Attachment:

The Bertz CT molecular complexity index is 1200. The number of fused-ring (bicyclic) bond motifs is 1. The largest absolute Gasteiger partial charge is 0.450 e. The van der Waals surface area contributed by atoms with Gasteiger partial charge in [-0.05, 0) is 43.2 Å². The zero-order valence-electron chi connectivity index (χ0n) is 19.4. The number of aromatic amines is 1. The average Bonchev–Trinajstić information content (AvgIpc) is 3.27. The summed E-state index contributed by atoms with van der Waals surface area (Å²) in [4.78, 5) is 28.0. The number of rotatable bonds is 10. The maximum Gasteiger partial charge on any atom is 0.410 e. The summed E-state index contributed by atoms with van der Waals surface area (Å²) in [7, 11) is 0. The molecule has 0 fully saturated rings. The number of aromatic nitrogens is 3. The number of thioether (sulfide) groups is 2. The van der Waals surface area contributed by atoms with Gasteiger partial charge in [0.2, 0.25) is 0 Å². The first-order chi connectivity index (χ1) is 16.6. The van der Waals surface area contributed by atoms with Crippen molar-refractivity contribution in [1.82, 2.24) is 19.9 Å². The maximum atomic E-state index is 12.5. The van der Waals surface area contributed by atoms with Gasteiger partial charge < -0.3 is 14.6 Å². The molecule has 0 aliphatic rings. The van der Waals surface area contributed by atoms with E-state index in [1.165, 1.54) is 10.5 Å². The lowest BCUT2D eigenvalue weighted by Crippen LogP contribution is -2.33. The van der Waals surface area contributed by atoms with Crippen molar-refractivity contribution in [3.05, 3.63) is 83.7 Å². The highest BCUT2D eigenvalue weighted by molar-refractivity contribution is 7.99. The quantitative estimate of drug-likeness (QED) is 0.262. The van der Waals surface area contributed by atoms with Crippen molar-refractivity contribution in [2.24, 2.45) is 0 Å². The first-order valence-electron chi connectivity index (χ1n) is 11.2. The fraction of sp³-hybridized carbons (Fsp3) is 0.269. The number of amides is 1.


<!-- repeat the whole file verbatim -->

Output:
The Bertz CT molecular complexity index is 1200. The number of fused-ring (bicyclic) bond motifs is 1. The largest absolute Gasteiger partial charge is 0.450 e. The van der Waals surface area contributed by atoms with Gasteiger partial charge in [-0.05, 0) is 43.2 Å². The zero-order valence-electron chi connectivity index (χ0n) is 19.4. The number of aromatic amines is 1. The average Bonchev–Trinajstić information content (AvgIpc) is 3.27. The summed E-state index contributed by atoms with van der Waals surface area (Å²) in [4.78, 5) is 28.0. The number of rotatable bonds is 10. The maximum Gasteiger partial charge on any atom is 0.410 e. The summed E-state index contributed by atoms with van der Waals surface area (Å²) in [7, 11) is 0. The molecule has 0 fully saturated rings. The number of aromatic nitrogens is 3. The number of thioether (sulfide) groups is 2. The van der Waals surface area contributed by atoms with Gasteiger partial charge in [0.2, 0.25) is 0 Å². The first-order chi connectivity index (χ1) is 16.6. The van der Waals surface area contributed by atoms with Crippen molar-refractivity contribution in [1.82, 2.24) is 19.9 Å². The maximum atomic E-state index is 12.5. The van der Waals surface area contributed by atoms with Gasteiger partial charge < -0.3 is 14.6 Å². The molecule has 0 aliphatic rings. The van der Waals surface area contributed by atoms with E-state index in [1.165, 1.54) is 10.5 Å². The lowest BCUT2D eigenvalue weighted by Crippen LogP contribution is -2.33. The van der Waals surface area contributed by atoms with Crippen molar-refractivity contribution in [3.05, 3.63) is 83.7 Å². The highest BCUT2D eigenvalue weighted by molar-refractivity contribution is 7.99. The quantitative estimate of drug-likeness (QED) is 0.262. The van der Waals surface area contributed by atoms with Crippen molar-refractivity contribution in [2.24, 2.45) is 0 Å². The first-order valence-electron chi connectivity index (χ1n) is 11.2. The fraction of sp³-hybridized carbons (Fsp3) is 0.269. The number of amides is 1.